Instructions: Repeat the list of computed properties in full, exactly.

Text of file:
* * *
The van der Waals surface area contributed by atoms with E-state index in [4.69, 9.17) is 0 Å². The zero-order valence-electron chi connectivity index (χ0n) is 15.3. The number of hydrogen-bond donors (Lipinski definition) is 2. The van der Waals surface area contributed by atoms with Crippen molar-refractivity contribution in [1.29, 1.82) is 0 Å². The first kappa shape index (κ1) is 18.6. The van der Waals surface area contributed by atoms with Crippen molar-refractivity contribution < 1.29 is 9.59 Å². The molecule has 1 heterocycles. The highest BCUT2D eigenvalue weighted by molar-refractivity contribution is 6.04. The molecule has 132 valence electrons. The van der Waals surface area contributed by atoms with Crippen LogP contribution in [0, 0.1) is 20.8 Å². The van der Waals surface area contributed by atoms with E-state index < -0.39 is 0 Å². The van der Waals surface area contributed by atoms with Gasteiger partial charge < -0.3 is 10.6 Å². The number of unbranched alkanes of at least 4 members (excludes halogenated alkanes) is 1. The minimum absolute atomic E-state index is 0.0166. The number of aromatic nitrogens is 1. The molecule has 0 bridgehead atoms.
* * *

The van der Waals surface area contributed by atoms with E-state index in [4.69, 9.17) is 0 Å². The zero-order valence-electron chi connectivity index (χ0n) is 15.3. The number of hydrogen-bond donors (Lipinski definition) is 2. The van der Waals surface area contributed by atoms with Crippen molar-refractivity contribution in [1.29, 1.82) is 0 Å². The first kappa shape index (κ1) is 18.6. The van der Waals surface area contributed by atoms with Crippen molar-refractivity contribution < 1.29 is 9.59 Å². The molecule has 1 heterocycles. The highest BCUT2D eigenvalue weighted by molar-refractivity contribution is 6.04. The molecule has 132 valence electrons. The van der Waals surface area contributed by atoms with Crippen LogP contribution in [0, 0.1) is 20.8 Å². The van der Waals surface area contributed by atoms with E-state index < -0.39 is 0 Å². The van der Waals surface area contributed by atoms with Gasteiger partial charge < -0.3 is 10.6 Å². The number of unbranched alkanes of at least 4 members (excludes halogenated alkanes) is 1. The minimum absolute atomic E-state index is 0.0166. The number of aromatic nitrogens is 1. The molecule has 0 bridgehead atoms.